© Jan Esmann and Power Retouch. All rights reserved.

Photoshop plug-ins for retouching

Equalize luminance

What is equalization?

Basically equalization means that you take a look at the overall impression of the image (its histogram) and accordingly change the values of the pixels so that there is an equal distribution of values across the entire range. For example, if a greyscale image is predominantly mid-grey with no highlights and deep shadows, equalizing it will change the image so that there is an equal amount of shadows, midtones and highlights. It is obvious that this in its simplicity is a crude operation that can both ruin or improve a picture, but this can be avoided by only equalizing to a certain degree, by only equalizing luminance and by applying Power Retouch’s special Photographic Mode.

Quick introduction

This Photoshop plug-in lets you equalize luminance to varying degrees. Use our special Photographic Mode to integrate the equalization into the photo. Or use a graduated effect. This is the Equalize Luminance Photoshop plug-in's control panel. Click on the image for a larger view. It works with the following image modes: 8 & 16 bit/channel: RGB, CMYK, Grayscale, Duotone, Lab.
Original photo
Equalized 100%
Original photo
70%, Photographic mode
70%, not Photo mode

Photographic mode

Photographic mode integrates the retouch nicely into the original image as you can see from the following three flower images. Far more nuances and shades are preserved when Photographic mode is on. The result is not so dramatic, but it is aesthetically far more pleasing in most cases. Photographic mode is not available for greyscale images and does not make any difference in B/W RGB images.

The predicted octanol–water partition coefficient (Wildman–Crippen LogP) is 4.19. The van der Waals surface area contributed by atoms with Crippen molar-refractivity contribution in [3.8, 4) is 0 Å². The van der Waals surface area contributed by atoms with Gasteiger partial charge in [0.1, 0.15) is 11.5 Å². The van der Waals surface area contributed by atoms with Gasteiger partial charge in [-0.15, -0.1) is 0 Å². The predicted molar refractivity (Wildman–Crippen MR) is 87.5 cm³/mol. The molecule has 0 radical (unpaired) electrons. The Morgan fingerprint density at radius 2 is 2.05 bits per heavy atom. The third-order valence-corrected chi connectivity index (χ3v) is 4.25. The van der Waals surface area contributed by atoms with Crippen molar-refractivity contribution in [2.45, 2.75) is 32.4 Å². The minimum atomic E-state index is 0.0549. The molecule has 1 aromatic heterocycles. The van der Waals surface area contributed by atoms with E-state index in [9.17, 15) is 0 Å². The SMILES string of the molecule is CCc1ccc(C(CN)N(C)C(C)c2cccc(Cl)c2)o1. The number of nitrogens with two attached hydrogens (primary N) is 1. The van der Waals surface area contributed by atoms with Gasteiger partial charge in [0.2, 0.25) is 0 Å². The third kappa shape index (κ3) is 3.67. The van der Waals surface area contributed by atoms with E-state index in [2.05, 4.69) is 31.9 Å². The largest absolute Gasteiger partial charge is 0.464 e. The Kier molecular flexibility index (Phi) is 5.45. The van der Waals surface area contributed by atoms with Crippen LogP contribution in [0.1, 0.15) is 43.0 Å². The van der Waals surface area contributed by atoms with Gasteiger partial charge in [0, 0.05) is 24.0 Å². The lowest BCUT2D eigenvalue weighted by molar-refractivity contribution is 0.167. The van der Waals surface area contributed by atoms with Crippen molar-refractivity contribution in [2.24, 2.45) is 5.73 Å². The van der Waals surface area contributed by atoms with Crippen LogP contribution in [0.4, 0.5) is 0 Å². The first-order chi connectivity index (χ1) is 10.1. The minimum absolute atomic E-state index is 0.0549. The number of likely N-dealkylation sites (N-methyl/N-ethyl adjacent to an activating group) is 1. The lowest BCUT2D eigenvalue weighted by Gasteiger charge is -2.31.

Original photo
50%, not Photographic mode

Enlivening a dull photo

As you can see from the photos to the right, slight equalization of luminance will raise contrast without altering the color values and add more life to an otherwise nice, but dull, photo.

Retouch levels

These three sliders let you adjust the amount of filtering in the lights, midtones and darks. The photo to the right was filtered with midtones at max. and lights and darks at 0. Photographic mode was off. Note how much more life and variety comes into the face. Models photographed in the shade are rather dull and flat. Midtone targeted equalization of luminance will help this.
Original photo
100%. Midtones only.
60%, darks only
Original photo
Here we only filtered the darks to get the most details visible in the dark shop. Photo mode off.

Graduated effect

Often you do not want to equalize a photo uniformly but only in one side or in a corner. In this instance we do not want to equalize the sky but only the lower right corner. We equalized 50% and did not use Photographic mode.
Original
Filtered